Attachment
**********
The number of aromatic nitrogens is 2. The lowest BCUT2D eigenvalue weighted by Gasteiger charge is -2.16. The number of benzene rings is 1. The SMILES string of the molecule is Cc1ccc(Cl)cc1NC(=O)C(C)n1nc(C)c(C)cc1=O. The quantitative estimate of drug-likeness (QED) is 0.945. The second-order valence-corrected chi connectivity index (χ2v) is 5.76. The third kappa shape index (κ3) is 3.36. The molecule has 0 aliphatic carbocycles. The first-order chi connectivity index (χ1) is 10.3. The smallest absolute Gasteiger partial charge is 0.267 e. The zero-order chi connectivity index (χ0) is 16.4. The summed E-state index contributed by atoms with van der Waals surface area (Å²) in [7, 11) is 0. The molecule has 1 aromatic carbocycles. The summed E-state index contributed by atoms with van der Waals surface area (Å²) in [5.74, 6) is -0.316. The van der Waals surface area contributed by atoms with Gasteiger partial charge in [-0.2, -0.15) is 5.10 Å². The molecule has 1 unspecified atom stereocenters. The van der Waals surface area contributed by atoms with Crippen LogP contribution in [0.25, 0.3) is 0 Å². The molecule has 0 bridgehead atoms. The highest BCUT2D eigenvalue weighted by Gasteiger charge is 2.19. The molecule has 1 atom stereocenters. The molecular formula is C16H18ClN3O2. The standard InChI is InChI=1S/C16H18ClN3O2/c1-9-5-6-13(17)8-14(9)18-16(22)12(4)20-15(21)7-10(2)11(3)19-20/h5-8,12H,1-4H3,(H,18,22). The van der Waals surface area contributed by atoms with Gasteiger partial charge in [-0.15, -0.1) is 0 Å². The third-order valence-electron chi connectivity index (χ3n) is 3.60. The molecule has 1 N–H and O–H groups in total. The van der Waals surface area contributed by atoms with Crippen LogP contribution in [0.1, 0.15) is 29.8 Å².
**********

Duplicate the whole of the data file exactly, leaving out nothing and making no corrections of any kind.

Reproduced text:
The number of aromatic nitrogens is 2. The lowest BCUT2D eigenvalue weighted by Gasteiger charge is -2.16. The number of benzene rings is 1. The SMILES string of the molecule is Cc1ccc(Cl)cc1NC(=O)C(C)n1nc(C)c(C)cc1=O. The quantitative estimate of drug-likeness (QED) is 0.945. The second-order valence-corrected chi connectivity index (χ2v) is 5.76. The third kappa shape index (κ3) is 3.36. The molecule has 0 aliphatic carbocycles. The first-order chi connectivity index (χ1) is 10.3. The smallest absolute Gasteiger partial charge is 0.267 e. The zero-order chi connectivity index (χ0) is 16.4. The summed E-state index contributed by atoms with van der Waals surface area (Å²) in [7, 11) is 0. The molecule has 1 aromatic carbocycles. The summed E-state index contributed by atoms with van der Waals surface area (Å²) in [5.74, 6) is -0.316. The van der Waals surface area contributed by atoms with Gasteiger partial charge in [-0.2, -0.15) is 5.10 Å². The molecule has 1 unspecified atom stereocenters. The van der Waals surface area contributed by atoms with Crippen LogP contribution in [0.25, 0.3) is 0 Å². The molecule has 0 bridgehead atoms. The highest BCUT2D eigenvalue weighted by Gasteiger charge is 2.19. The molecule has 1 atom stereocenters. The molecular formula is C16H18ClN3O2. The standard InChI is InChI=1S/C16H18ClN3O2/c1-9-5-6-13(17)8-14(9)18-16(22)12(4)20-15(21)7-10(2)11(3)19-20/h5-8,12H,1-4H3,(H,18,22). The van der Waals surface area contributed by atoms with Gasteiger partial charge in [-0.15, -0.1) is 0 Å². The third-order valence-electron chi connectivity index (χ3n) is 3.60. The molecule has 1 N–H and O–H groups in total. The van der Waals surface area contributed by atoms with Crippen LogP contribution in [0.1, 0.15) is 29.8 Å².